A team of scientists led by the University of Colorado at Boulder is proposing a new solution to the problem of dust on the moon – to remove the dirt with an electron beam. The study, published in the journal Acta Astronautica, presents the latest research on a persistent and perhaps surprising problem in humanity’s dreams of colonizing the dust moon. Astronauts walking or passing on the lunar surface raise huge amounts of lunar dust – regolith.
“This is really annoying,” said Xu Wang, a researcher at the Laboratory of Atmospheric and Space Physics (LASP) at CU Boulder. “Moon dust sticks to all surfaces – suits, solar panels, helmets – and can damage equipment”.
So he and his colleagues devised a possible solution – one that uses an electron beam, a device that releases a concentrated (and safe) stream of negatively charged particles with low energy. In a new study, the team aimed such a tool at a range of dirty surfaces inside the vacuum chamber. And they found that the dust just flew away.
Researchers still have a long way to go before real astronauts can use this technology for everyday cleaning. But according to the study’s lead author, Benjamin Farr, early findings from the study suggest that electron beam dust collectors could become an integral part of lunar bases in the not too distant future.
Some of the space pioneers have complained about moon dust, which often resists cleaning efforts. Harrison “Jack” Schmitt, who visited the moon with Apollo 17 in 1972, was allergic to the material and said it smelled like “waste gunpowder”.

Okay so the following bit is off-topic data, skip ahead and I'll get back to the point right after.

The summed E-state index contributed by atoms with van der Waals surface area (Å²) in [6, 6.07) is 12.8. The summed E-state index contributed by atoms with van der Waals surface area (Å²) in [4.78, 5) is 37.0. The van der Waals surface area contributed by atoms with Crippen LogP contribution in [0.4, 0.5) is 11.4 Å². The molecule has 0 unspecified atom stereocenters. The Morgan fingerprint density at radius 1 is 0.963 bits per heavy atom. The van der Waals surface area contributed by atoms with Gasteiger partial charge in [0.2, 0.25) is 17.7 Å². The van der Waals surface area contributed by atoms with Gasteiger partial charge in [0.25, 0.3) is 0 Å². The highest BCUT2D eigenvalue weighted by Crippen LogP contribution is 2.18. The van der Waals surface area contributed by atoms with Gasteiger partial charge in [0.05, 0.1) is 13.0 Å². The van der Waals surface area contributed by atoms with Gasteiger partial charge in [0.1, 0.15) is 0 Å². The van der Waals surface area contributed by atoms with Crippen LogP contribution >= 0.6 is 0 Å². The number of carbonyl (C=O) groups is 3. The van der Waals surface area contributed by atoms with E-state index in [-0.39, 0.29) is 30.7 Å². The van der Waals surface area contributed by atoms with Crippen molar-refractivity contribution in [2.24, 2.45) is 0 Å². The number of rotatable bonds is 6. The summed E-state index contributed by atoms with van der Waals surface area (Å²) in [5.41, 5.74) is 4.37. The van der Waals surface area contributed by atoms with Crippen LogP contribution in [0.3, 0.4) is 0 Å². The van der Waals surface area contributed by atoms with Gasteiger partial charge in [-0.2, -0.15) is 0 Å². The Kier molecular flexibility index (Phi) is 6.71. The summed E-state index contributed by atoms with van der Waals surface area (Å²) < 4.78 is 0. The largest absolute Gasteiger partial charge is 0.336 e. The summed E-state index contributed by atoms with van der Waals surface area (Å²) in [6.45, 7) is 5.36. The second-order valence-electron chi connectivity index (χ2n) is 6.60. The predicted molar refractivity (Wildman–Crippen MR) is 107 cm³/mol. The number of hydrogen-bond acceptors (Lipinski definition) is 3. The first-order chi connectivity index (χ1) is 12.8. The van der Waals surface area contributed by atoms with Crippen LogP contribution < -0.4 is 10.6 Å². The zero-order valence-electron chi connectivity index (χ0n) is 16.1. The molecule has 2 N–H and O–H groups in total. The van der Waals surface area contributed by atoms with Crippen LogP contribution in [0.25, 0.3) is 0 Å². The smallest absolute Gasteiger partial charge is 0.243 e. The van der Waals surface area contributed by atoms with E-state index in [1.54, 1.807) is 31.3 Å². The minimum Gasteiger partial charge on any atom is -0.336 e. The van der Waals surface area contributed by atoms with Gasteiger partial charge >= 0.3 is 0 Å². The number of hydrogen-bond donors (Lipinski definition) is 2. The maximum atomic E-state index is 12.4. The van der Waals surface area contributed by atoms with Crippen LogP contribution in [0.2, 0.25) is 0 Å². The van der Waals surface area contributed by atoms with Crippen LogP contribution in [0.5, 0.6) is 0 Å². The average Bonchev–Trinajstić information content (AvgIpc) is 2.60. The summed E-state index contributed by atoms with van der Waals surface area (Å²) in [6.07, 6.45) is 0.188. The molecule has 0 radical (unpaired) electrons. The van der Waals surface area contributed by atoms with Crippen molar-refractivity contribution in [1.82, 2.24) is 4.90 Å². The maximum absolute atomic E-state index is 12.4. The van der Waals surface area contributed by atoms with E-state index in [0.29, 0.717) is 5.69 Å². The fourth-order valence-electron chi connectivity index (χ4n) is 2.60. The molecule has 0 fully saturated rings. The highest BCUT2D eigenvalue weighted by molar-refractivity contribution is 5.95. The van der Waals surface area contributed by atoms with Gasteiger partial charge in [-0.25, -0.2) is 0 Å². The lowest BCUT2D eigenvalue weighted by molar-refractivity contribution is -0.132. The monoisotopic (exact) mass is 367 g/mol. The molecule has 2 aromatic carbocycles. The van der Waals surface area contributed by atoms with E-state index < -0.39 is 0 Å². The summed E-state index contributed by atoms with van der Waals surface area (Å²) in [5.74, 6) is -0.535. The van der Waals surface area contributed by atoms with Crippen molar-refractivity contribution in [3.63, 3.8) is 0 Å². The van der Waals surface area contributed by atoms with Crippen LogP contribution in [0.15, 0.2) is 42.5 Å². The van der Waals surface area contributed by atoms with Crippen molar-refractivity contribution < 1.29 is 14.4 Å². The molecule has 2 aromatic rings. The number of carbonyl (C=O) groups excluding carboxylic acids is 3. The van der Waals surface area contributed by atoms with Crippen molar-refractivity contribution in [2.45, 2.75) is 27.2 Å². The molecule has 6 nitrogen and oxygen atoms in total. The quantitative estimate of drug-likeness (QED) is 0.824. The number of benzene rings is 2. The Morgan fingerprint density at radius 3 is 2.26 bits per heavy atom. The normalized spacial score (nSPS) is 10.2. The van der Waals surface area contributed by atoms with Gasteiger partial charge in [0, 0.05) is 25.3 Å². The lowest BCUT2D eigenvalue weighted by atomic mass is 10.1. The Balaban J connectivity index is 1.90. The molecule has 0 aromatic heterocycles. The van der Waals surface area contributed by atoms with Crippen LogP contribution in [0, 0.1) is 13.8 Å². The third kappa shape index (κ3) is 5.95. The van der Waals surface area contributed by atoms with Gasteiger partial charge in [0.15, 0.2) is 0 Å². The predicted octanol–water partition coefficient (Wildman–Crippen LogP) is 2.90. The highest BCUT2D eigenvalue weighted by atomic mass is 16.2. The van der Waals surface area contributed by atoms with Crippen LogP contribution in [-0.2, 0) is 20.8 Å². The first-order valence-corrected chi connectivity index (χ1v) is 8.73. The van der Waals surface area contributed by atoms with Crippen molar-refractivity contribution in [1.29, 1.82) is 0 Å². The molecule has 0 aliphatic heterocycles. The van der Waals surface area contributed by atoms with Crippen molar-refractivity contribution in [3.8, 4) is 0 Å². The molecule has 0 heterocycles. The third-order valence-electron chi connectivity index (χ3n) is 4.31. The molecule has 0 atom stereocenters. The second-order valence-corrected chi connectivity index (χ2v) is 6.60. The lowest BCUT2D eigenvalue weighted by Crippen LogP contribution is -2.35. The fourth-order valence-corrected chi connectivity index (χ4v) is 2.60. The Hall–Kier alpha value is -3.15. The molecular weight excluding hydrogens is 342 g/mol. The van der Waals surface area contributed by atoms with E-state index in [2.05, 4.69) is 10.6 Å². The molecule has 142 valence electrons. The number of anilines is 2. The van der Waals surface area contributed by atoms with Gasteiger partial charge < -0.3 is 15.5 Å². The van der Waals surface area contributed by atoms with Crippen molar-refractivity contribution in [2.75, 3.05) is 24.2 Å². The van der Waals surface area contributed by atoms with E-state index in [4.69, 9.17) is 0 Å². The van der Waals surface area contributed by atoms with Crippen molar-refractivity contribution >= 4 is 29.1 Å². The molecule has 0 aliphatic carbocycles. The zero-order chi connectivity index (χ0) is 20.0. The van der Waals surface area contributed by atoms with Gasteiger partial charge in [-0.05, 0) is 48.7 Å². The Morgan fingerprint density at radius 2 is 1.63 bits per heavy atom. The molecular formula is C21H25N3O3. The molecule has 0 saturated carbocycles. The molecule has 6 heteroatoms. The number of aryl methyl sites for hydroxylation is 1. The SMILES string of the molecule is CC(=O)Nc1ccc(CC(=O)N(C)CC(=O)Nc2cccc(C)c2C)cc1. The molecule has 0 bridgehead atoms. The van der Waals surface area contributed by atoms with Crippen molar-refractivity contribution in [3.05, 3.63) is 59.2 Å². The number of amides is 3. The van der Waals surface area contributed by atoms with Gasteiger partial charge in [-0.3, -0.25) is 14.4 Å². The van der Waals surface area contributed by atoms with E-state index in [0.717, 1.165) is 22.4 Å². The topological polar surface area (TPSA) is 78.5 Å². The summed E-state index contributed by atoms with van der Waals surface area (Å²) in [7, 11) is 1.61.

Wang explained that the problem with moon dust is that it doesn’t look like the one that accumulates on bookshelves on Earth. Moon dust is constantly flooded with solar radiation, which gives the material an electrical charge. This charge, in turn, makes the dust even more sticky.
“Moon dust is very uneven and abrasive, like shards of glass”, Wang said.
Then the question arose before his group: how to separate this sticky substance from nature?
Electron beams have become a promising solution for scientists. According to a theory developed from recent scientific studies of how dust naturally rises to the surface of the moon, such a device could turn the electrical charges on the dust particles into a weapon against them. If you hit a layer of dust with a stream of electrons, Wang said, that dusty surface will collect additional negative charges. Insert enough charges into the gaps between the particles and they can start repelling each other – just like magnets do when the wrong ends are squeezed together.
“The charges get so big that they bounce off each other and then dust explodes from the surface”, Wang said.
To test this idea, he and his colleagues loaded various materials into a vacuum chamber, coated with a NASA-produced “simulated moon” resembling lunar dust.
Indeed, after aiming the electron beam at these particles, the dust scattered, usually in just a few minutes. This trick worked on a wide variety of surfaces, including spacesuit fabric and glass. According to scientists, this new technology is aimed at cleaning the smallest dust particles that are difficult to remove with brushes. The method was able to clean dusty surfaces by an average of 75-85%.
“It worked pretty well, but not good enough for us to finish”, Farr said.
Researchers are currently experimenting with new ways to increase the cleaning power of their electron beam.
But study co-author Mihai Horanyi, a professor at LASP and the CU Boulder Department of Physics, said the technology has real potential. NASA has experimented with other strategies for removing lunar dust, such as embedding a network of electrodes into spacesuits. However, an electron beam can be much cheaper and easier to deploy.
Horanyi imagines that one day the lunar astronauts can simply leave their spacesuits hung in a special room or even outside of their habitat and clean them up after a long day. The electrons will do the rest.
“To remove fine dust, you can simply enter the shower with an electron beam,” he concluded.